Post-Truth – Public Orthodoxy

Source: Post-Truth – Public Orthodoxy

Here is an Orthodox theological view of post-truth. A tough one.

7 Ways To Live Out The Gospel in a Post-Truth, Post-Fact Culture – Carey Nieuwhof

Culture is changing rapidly before our eyes. Here are 7 important ways for Christians to live out the Gospel in a post-truth, post-fact culture.

Source: 7 Ways To Live Out The Gospel in a Post-Truth, Post-Fact Culture – Carey Nieuwhof

Here are Carey’s suggestions:

1. Anchor yourself to what’s true
2. Stop the spin
3. Confess your role in it
4. Embrace love
5. Keep some distance from your political positions
6. Love people who oppose you
7. Hope

Not easy. But who says living in truth should be easy?

Lara Setrakian – 3 Ways to Fix A Broken News Industry

We live in a time when fake news proliferate. It is called the ‘post-truth age’.

In this TED talk, Lara Satrakian, a journalist dedicated to ‘building innovative news platforms that stand ready to engage and explain the complexity of our world’ suggests three way to fix the broken media industry. Here they are:

Idea number one: we need news that’s built on deep-domain knowledge. Given the waves and waves of layoffs at newsrooms across the country, we’ve lost the art of specialization. Beat reporting is an endangered thing. When it comes to foreign news, the way we can fix that is by working with more local journalists, treating them like our partners and collaborators, not just fixers who fetch us phone numbers and sound bites. Continue reading “Lara Setrakian – 3 Ways to Fix A Broken News Industry”

Andrew Postman – My Dad Predicted Trump in 1985 – It’s not Orwell, He Warned, It’s Brave New World

neil-postman-amusing-ourselves-to-death

Neil Postman’s son, Andrew, writes for The Guardian, an article in which he suggests that, given the mess in which our world is, in the age of Trump and post-truth, we could get more insight about it from his father’s book Amusing Ourselves to Death, than from Orwell’s book 1984, as it was intensely (and effectively – as proven by the sudden increase in the sales of this book) suggested lately.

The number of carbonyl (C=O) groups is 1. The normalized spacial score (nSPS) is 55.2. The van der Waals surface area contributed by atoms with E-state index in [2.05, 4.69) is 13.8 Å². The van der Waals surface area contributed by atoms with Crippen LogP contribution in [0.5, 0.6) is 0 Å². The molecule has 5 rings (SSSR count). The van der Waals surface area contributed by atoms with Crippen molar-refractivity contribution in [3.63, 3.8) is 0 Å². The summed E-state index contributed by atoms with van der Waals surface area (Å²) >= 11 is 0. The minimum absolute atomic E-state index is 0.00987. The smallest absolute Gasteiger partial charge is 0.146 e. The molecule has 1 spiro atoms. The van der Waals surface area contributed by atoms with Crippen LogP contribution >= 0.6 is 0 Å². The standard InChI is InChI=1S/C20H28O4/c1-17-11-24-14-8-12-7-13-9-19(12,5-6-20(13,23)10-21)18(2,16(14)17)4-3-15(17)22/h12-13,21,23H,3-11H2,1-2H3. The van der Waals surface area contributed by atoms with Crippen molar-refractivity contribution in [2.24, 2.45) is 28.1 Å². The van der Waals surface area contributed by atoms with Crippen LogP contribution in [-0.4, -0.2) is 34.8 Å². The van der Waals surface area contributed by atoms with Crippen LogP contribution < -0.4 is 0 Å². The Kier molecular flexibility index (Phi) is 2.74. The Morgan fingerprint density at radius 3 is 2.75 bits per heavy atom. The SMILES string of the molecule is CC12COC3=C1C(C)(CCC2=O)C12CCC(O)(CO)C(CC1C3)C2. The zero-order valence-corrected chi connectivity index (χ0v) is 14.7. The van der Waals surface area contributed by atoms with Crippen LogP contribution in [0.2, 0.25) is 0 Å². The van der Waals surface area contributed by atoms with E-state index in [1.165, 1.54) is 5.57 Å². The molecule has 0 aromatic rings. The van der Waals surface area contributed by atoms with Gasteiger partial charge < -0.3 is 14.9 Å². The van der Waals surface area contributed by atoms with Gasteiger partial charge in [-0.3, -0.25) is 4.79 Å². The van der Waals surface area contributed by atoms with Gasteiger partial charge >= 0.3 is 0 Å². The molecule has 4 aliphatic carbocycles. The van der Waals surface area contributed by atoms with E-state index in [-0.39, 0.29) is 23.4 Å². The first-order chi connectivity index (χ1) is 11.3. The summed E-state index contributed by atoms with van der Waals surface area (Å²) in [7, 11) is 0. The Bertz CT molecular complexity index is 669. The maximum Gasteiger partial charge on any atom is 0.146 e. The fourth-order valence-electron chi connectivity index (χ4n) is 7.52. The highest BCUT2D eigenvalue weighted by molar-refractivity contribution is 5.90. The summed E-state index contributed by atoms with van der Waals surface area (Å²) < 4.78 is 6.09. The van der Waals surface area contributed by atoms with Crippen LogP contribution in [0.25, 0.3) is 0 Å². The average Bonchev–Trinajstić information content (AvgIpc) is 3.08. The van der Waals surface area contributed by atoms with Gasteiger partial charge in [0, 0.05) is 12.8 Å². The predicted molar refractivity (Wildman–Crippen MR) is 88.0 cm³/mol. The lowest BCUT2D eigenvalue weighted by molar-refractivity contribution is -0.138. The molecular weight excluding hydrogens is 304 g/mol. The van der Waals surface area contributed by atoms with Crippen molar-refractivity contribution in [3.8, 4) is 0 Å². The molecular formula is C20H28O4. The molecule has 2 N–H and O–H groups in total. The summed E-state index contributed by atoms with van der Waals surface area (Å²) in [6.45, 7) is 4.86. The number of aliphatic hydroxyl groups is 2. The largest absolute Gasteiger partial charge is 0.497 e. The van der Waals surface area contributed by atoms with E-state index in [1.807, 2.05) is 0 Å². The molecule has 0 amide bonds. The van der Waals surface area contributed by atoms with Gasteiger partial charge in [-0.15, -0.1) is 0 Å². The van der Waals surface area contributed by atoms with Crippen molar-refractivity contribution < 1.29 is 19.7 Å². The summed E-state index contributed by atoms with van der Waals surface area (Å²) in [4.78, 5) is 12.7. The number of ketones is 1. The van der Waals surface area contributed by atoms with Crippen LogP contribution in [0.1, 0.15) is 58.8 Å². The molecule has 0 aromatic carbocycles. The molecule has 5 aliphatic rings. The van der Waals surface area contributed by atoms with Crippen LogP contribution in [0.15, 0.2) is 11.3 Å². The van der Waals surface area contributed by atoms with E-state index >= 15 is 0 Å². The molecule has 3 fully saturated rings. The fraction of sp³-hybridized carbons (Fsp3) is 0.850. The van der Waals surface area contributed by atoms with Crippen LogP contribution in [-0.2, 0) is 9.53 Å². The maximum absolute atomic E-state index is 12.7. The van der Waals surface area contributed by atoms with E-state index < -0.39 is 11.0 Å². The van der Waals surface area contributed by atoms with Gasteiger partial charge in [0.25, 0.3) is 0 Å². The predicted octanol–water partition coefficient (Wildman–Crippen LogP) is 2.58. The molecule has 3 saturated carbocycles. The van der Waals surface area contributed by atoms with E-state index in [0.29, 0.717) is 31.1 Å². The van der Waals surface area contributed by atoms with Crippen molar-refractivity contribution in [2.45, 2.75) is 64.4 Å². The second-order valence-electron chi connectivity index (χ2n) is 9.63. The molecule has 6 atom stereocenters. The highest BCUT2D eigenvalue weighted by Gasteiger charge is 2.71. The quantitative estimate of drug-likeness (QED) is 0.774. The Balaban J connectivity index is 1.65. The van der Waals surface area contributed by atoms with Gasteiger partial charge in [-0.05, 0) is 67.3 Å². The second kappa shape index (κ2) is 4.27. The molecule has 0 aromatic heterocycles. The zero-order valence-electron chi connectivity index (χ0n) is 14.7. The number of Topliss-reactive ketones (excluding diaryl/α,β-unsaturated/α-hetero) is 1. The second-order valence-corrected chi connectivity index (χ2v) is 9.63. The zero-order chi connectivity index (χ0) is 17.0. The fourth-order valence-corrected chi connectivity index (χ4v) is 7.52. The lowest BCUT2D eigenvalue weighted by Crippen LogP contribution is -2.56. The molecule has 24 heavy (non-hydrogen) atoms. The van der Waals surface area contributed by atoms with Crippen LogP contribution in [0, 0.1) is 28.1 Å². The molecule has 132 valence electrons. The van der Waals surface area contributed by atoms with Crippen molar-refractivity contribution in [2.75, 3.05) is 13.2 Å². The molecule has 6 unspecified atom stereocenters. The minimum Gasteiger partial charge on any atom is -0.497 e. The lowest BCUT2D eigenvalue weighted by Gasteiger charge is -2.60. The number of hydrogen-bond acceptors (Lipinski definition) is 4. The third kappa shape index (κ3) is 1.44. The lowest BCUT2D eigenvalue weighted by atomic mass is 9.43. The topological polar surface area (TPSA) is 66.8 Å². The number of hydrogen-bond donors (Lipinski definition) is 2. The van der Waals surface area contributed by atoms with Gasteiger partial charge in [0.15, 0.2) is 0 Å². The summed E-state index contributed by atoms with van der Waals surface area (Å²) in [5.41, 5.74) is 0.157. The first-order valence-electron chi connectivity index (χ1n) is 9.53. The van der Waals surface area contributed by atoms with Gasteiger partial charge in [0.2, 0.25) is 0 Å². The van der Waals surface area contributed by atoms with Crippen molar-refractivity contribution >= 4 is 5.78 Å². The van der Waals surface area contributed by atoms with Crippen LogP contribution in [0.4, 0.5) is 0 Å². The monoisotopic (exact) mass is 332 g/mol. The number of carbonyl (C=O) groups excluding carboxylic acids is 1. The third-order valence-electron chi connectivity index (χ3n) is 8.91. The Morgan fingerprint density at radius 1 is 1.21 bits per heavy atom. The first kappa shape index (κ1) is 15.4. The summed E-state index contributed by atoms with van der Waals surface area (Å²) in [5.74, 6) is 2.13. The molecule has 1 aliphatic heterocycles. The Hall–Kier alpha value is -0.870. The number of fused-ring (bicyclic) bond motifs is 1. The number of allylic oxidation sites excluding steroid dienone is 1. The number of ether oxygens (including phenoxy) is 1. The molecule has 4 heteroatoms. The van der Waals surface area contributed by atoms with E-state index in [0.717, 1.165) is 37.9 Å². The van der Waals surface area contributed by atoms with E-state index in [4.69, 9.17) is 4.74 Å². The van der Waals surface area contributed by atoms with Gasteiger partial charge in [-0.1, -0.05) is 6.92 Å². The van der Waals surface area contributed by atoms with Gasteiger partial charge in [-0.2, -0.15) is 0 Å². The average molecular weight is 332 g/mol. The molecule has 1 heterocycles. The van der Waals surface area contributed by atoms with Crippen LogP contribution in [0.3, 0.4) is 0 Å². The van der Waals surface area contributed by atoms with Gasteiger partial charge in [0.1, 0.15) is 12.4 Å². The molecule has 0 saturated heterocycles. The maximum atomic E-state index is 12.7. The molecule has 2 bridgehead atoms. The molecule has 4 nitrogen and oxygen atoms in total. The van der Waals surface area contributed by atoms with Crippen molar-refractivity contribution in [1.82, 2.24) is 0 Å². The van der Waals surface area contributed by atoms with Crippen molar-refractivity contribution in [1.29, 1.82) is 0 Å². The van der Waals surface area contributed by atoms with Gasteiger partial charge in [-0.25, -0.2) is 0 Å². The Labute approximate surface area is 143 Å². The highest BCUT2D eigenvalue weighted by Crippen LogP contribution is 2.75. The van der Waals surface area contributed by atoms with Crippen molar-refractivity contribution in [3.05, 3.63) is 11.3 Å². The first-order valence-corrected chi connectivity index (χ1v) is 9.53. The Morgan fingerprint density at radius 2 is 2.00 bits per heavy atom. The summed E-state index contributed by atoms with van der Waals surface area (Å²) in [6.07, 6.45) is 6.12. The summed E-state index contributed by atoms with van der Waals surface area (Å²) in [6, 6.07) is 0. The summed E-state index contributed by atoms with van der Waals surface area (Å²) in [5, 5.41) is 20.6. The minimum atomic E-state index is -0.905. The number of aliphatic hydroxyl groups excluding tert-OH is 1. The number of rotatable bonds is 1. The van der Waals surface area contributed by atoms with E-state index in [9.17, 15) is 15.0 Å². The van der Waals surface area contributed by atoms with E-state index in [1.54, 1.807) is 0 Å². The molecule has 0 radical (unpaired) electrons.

I share here a few excerpts of this brilliant article, in the hope this will motivate you to read it in its entirety.

* * *

The central argument of Amusing Ourselves is simple: there were two landmark dystopian novels written by brilliant British cultural critics – Brave New World by Aldous Huxley and Nineteen Eighty-Four by George Orwell – and we Americans had mistakenly feared and obsessed over the vision portrayed in the latter book (an information-censoring, movement-restricting, individuality-emaciating state) rather than the former (a technology-sedating, consumption-engorging, instant-gratifying bubble).

“We were keeping our eye on 1984,” my father wrote. “When the year came and the prophecy didn’t, thoughtful Americans sang softly in praise of themselves. The roots of liberal democracy had held. Wherever else the terror had happened, we, at least, had not been visited by Orwellian nightmares.”

Unfortunately, there remained a vision we Americans did need to guard against, one that was percolating right then, in the 1980s. The president was a former actor and polished communicator. Our political discourse (if you could call it that) was day by day diminished to soundbites (“Where’s the beef?” and “I’m paying for this microphone” became two “gotcha” moments, apparently testifying to the speaker’s political formidableness). Continue reading “Andrew Postman – My Dad Predicted Trump in 1985 – It’s not Orwell, He Warned, It’s Brave New World”

This Is the Truth About a Post-Truth World (Maybe) | UnTangled

The Oxford English Dictionary’s 2016 Word of the Year was post-truth, an adjective describing “circumstances in which objective facts are less influential in shaping public opinion than appeals to …

Source: This Is the Truth About a Post-Truth World (Maybe) | UnTangled

This is Kelly Flanagan at his best. A must read.